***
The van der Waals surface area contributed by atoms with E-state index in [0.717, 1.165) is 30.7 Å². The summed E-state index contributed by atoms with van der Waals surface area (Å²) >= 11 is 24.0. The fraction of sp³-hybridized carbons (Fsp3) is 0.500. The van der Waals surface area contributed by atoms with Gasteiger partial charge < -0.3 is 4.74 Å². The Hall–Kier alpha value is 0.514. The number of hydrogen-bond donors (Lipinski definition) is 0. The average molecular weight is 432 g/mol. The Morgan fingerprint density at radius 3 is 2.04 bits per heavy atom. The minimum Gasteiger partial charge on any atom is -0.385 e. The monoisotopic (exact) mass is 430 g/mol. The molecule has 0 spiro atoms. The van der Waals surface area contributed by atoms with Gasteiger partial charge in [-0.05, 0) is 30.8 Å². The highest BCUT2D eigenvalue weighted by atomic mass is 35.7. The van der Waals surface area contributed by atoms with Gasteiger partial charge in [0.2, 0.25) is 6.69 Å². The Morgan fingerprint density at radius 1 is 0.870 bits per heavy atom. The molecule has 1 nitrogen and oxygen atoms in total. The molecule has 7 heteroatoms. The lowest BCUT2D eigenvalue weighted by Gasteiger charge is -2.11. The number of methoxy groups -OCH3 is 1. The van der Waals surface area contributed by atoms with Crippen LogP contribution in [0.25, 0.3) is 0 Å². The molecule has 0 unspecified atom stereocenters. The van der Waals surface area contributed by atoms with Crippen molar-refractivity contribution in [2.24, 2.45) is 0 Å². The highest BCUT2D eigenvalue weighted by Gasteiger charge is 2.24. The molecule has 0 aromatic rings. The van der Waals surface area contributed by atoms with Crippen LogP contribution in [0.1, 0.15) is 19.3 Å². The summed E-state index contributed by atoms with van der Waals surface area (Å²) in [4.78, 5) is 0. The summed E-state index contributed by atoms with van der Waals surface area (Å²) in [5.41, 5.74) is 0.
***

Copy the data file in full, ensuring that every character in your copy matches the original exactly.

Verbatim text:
The van der Waals surface area contributed by atoms with E-state index in [0.717, 1.165) is 30.7 Å². The summed E-state index contributed by atoms with van der Waals surface area (Å²) >= 11 is 24.0. The fraction of sp³-hybridized carbons (Fsp3) is 0.500. The van der Waals surface area contributed by atoms with Gasteiger partial charge < -0.3 is 4.74 Å². The Hall–Kier alpha value is 0.514. The number of hydrogen-bond donors (Lipinski definition) is 0. The average molecular weight is 432 g/mol. The Morgan fingerprint density at radius 3 is 2.04 bits per heavy atom. The minimum Gasteiger partial charge on any atom is -0.385 e. The monoisotopic (exact) mass is 430 g/mol. The molecule has 0 spiro atoms. The van der Waals surface area contributed by atoms with Gasteiger partial charge in [-0.05, 0) is 30.8 Å². The highest BCUT2D eigenvalue weighted by atomic mass is 35.7. The van der Waals surface area contributed by atoms with Gasteiger partial charge in [0.2, 0.25) is 6.69 Å². The Morgan fingerprint density at radius 1 is 0.870 bits per heavy atom. The molecule has 1 nitrogen and oxygen atoms in total. The molecule has 7 heteroatoms. The lowest BCUT2D eigenvalue weighted by Gasteiger charge is -2.11. The number of methoxy groups -OCH3 is 1. The van der Waals surface area contributed by atoms with Crippen LogP contribution in [0.25, 0.3) is 0 Å². The molecule has 0 unspecified atom stereocenters. The van der Waals surface area contributed by atoms with Crippen molar-refractivity contribution in [2.24, 2.45) is 0 Å². The highest BCUT2D eigenvalue weighted by Gasteiger charge is 2.24. The molecule has 0 aromatic rings. The van der Waals surface area contributed by atoms with Crippen LogP contribution in [0.1, 0.15) is 19.3 Å². The summed E-state index contributed by atoms with van der Waals surface area (Å²) in [4.78, 5) is 0. The summed E-state index contributed by atoms with van der Waals surface area (Å²) in [5.41, 5.74) is 0.